• Americas
    • Global
    • Americas
    • Asia
    • Australia
    • Europe
    • New Zealand
  • English
    • English
    • Deutsch
    • Français
    • Italiano
    • Nederlands
    • Polska
    • Pусский
    • România
    • Tiếng Việt
    • Yкраїнська
    • ภาษาไทย
    • 简体中文
    • 繁體中文
  • Americas - English
    • Global - English
    • Global - Deutsch
    • Global - Français
    • Global - Italiano
    • Global - Nederlands
    • Global - Polska
    • Global - Pусский
    • Global - România
    • Global - Tiếng Việt
    • Global - Yкраїнська
    • Global - ภาษาไทย
    • Global - 简体中文
    • Global - 繁體中文
    • Americas - English
    • Asia - English
    • Asia - Tiếng Việt
    • Asia - ภาษาไทย
    • Asia - 简体中文
    • Asia - 繁體中文
    • Australia - English
    • Europe - English
    • Europe - Deutsch
    • Europe - Français
    • Europe - Italiano
    • Europe - Nederlands
    • Europe - Polska
    • Europe - Pусский
    • Europe - România
    • Europe - Yкраїнська
    • New Zealand - English
Hero Gadget - Transport Across the bridge
  • Home
  • Contacts
  • On The Go
  • Track
  • Settings
  • Search

Mainfreight USA Blog

Latest Update on East/Gulf Coast Strike Update 9-21-12 

The Federal Mediation and Conciliation Service conducted negotiations with the ILA and USMX yesterday and have now announced they will continue negotiations for a 90 day period from end of contract, that takes us to December 29th.

Statement by FMCS Director George H. Cohen on Untied States Maritime Alliance and International Longshoremen’s Association Labor Negotiations

“WASHINGTON, D.C. – I am pleased to announce that at the close of today’s productive negotiation session, in which progress was made on several important subjects, the parties have agreen to extend the collective bargaining agreement due to expire on September 30, 2012 for a ninety (90) day period, i.e. through December 29, 2012. In taking this significant step, the parties emphasized that they are doing so “for the good of the country” to avod an interruption in interstate commerce.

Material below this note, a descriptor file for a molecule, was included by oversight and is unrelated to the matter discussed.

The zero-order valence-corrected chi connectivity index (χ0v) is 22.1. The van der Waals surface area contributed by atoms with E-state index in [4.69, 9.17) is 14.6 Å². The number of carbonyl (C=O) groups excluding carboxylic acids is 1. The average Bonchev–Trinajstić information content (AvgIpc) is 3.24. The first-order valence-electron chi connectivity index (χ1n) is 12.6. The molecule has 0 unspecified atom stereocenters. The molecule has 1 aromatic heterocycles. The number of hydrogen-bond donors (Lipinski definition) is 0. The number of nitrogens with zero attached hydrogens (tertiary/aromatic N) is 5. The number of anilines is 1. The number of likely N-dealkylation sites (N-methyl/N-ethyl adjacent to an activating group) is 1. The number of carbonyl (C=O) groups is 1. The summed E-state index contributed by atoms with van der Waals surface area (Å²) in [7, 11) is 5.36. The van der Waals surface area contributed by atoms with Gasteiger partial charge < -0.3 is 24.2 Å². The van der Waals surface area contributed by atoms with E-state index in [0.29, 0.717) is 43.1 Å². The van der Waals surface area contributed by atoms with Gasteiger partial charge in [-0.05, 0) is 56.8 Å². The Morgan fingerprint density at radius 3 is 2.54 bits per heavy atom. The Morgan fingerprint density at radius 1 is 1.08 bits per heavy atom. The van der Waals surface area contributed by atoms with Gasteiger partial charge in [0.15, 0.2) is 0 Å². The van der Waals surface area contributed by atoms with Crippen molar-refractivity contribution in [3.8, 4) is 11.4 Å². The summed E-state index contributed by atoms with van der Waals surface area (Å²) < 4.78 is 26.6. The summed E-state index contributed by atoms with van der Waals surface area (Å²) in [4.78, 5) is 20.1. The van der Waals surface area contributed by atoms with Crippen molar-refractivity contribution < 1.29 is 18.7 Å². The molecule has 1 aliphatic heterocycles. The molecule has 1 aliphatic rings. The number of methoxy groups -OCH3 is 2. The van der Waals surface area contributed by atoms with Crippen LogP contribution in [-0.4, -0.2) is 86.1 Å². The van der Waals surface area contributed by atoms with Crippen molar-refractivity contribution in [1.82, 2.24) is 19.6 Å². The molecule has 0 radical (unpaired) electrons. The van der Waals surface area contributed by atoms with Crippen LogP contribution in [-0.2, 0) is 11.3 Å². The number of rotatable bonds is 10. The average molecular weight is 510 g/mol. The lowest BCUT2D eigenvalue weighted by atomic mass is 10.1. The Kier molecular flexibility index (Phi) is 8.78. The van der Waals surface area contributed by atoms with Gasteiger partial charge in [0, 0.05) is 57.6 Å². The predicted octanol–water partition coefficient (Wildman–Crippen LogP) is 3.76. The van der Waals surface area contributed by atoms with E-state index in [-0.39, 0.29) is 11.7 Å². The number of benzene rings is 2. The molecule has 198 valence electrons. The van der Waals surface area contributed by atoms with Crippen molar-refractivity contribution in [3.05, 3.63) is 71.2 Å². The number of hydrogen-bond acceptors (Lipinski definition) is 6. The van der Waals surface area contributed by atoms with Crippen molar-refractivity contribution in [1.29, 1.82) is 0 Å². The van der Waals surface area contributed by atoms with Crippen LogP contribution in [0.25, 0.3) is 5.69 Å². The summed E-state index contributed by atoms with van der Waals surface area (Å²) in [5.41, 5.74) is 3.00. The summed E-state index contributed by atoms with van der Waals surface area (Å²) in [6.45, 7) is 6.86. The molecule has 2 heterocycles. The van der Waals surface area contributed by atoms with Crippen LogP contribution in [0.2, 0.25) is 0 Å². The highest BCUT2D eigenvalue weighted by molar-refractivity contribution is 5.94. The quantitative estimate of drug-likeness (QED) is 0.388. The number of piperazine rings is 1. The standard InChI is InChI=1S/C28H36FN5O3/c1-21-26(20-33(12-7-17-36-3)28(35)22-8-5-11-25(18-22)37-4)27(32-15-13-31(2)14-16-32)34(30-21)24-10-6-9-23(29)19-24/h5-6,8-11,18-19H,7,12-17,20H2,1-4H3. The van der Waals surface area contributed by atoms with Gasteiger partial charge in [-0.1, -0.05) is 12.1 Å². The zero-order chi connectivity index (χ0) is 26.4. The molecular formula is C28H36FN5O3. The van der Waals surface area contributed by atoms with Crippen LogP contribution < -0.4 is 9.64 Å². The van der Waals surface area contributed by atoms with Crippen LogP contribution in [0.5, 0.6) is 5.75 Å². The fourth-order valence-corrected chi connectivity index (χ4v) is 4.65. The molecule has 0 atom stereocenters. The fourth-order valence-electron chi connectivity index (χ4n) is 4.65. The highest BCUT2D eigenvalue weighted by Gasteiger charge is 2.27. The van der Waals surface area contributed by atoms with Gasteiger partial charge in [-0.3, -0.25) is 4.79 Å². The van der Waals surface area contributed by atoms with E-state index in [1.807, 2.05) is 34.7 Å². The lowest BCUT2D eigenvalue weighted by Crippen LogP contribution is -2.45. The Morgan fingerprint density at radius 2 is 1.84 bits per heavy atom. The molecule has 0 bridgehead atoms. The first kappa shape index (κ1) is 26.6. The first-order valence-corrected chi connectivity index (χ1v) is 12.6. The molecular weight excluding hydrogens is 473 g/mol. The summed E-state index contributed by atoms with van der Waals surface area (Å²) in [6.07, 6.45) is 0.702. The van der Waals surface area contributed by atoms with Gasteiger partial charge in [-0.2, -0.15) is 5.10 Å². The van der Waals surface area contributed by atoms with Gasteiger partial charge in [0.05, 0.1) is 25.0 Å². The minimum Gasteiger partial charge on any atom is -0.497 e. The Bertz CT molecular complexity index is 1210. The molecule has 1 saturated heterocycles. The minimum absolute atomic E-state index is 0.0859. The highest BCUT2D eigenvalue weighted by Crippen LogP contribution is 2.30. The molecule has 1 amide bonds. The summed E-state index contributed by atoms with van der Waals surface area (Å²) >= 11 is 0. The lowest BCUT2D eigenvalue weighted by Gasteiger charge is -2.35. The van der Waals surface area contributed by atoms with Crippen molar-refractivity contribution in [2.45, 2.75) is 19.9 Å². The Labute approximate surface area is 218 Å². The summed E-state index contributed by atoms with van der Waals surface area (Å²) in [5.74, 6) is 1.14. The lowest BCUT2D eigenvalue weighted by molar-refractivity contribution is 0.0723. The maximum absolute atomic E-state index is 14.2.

This extension will provide the parties an opportunity to focus on the outstanding core issues in a deliberate manner apart from the pressure of an immediate deadline. The negotiations on the Master Agreement will be conducted during the same time frame as negotiations for local agreements. The negotiations will continue under auspices of FMCS. Due to the sensitive nature of these high profile negotiations, we will have no further comment on the schedule for the negotiations, their location, or the substance of what takes place during those negotiations.”


Mainfreight USA fortunately has an extensive Mainfreight network of offices, worldwide. Our Mainfreight Asia locations have been working extensively with our numerous Ocean Carriers and have been successful negotiating and reducing the September GRI to an average range as below:

West Coast per 40’ $300 - $400
West Coast IPI per 40’ $300 - $400
East Coast per 40’ $200 - $300
East Coast RIPI per 40’ $200 - $300

We are also optimistic regarding the Federal Mediation and Conciliation Service (FMCS) who have scheduled mediation meetings to begin on Wednesday, Sept. 19th working towards an agreeable resolution to the completion of the ILA and USMX contract. We will keep you updated pertaining to any significant news.
For your reference and additional background information and news please refer to these websites:

Joc.com
Americanshipper.com
Ilaunion.org
Usmxlaborupdates.com

East/Gulf Coast Strike Update